This shows that a large proportion of sexually active American students are a risk of STIs due to lack of condoms access in their learning institutions. Also, each day, an estimated 25,000 American youth contact STDs while approximately 2,000 conceive unwanted pregnancies (Advocates for Youth, 2017). Also, 55 American youths contract HIV infection each day (Advocates for Youth, 2017). As such, any policy that denies youths in learning institutions from being offered availed with condoms defies any logic in regards to the public health practice.

Also, past scientific research has portrayed that most young persons in the United States fail to use the right protection when having sexual intercourse due to lack of sufficient information (Lindemann, Harbke, & Huntoon, 2012). In case of adolescents and school going youths, most of them possess information pertaining various forms of contraceptives. However, they may be limited from having access to appropriate contraceptives due to constraints like cost, time, and confidentiality. Moreover, others experience apprehension in discussing about their individual health problems.

Such constraints that limit students from having access to appropriate contraceptives can be remedied by providing condoms in school. Additionally, the government supports the access of condoms to such students by ensuring that condom dispensers are placed in schools. In such cases, the condom dispensers may be placed at different strategic points in the school compound, where students that are sexually active can access them confidentially.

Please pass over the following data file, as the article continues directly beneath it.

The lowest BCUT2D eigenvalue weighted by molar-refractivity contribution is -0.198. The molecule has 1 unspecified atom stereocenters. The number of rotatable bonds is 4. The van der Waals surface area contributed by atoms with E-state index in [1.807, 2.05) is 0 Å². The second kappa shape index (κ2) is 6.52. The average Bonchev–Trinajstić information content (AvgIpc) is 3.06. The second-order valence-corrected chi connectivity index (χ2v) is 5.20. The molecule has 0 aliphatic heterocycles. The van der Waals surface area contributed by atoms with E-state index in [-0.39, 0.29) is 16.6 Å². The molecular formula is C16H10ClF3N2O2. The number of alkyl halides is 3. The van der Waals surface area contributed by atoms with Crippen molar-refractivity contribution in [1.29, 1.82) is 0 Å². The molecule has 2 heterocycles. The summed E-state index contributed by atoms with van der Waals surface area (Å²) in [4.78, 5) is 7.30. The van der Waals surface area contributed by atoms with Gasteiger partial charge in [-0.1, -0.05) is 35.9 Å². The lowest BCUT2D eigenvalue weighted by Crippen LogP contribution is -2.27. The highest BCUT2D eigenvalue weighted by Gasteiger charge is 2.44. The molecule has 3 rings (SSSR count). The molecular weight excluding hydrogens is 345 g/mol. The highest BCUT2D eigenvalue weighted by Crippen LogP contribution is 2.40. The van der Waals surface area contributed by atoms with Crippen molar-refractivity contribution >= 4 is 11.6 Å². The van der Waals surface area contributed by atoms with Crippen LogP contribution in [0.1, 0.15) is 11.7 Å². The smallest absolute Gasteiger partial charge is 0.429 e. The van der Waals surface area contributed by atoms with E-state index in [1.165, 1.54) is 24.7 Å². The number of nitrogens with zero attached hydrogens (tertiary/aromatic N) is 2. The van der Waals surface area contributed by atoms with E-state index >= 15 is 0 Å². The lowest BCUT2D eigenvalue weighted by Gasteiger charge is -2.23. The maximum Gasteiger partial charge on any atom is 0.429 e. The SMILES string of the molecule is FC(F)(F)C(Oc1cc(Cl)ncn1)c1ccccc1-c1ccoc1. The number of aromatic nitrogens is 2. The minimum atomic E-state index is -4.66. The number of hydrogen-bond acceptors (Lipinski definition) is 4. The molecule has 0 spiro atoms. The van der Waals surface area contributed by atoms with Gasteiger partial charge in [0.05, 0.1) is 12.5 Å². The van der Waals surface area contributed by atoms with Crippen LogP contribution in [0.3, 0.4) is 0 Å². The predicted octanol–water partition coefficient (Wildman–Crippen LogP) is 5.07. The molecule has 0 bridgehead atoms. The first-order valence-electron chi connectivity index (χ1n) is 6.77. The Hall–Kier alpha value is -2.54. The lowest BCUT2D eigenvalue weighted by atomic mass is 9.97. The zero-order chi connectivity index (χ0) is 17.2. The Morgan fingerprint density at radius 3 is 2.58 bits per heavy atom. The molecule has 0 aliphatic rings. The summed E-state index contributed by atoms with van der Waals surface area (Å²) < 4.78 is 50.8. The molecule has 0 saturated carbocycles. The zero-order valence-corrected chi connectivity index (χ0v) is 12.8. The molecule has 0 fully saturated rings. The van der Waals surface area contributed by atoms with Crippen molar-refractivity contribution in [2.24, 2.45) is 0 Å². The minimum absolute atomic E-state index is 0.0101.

Ultimately, in light of the discussion outlined in this memo, I am humbly appealing to you to consider lobbying for new methods to enforce condoms dispensations in schools. It is evident that condoms usage will have a significant impact in reducing the number of new HIV infection among learners as well as the high number of unwanted pregnancies among students. Additionally, this a critical problem that requires an urgent intervention in improving the policies governing the American healthcare provision in learning institutions.



Advocates for Youth. (2017). The Benefits of Condoms. Retrieved from Advocates for Youth:

Anijar, K., & DaoJensen, T. (2005). Culture and the Condom. Bern: Peter Lang.

Bekker, L.-G., & Hosek, S. (2015). HIV and adolescents: focus on young key populations. Journal of the International AIDS Society, 18((2Suppl 1)). doi:10.7448/IAS.18.2.20076

CDC. (2017). HIV Among Gay and Bisexual Men. Retrieved from Centers for Disease Control and Prevention (CDC):

Kassa, G. M., Degu, G., Yitayew, M., Misganaw, W., Muche, M., Demelash, T., . . . Ayehu, M. (2016). Risky Sexual Behaviors and Associated Factors among Jiga High School and Preparatory School Students, Amhara Region, Ethiopia. International Scholarly Research Notices. doi:10.1155/2016/4315729

Kirby, D. B., & Brown, N. L. (1996). Condom Availability Programs in U.S. Schools. Perspective On Sexual and Reproductive Health: A Journal of Peer-Reviewed Research, 28(5). doi:10.1363/2819696

Lindemann, D. F., Harbke, C. R., & Huntoon, A. (2012). Beneficial but not sufficient: effects of condom packaging instructions on condom use skills. Psychology Research and Behavior Management, 5, 11-18. doi:10.2147/PRBM.S28876

WHO. (2017). HIV/AIDS. Retrieved from World Health Organization: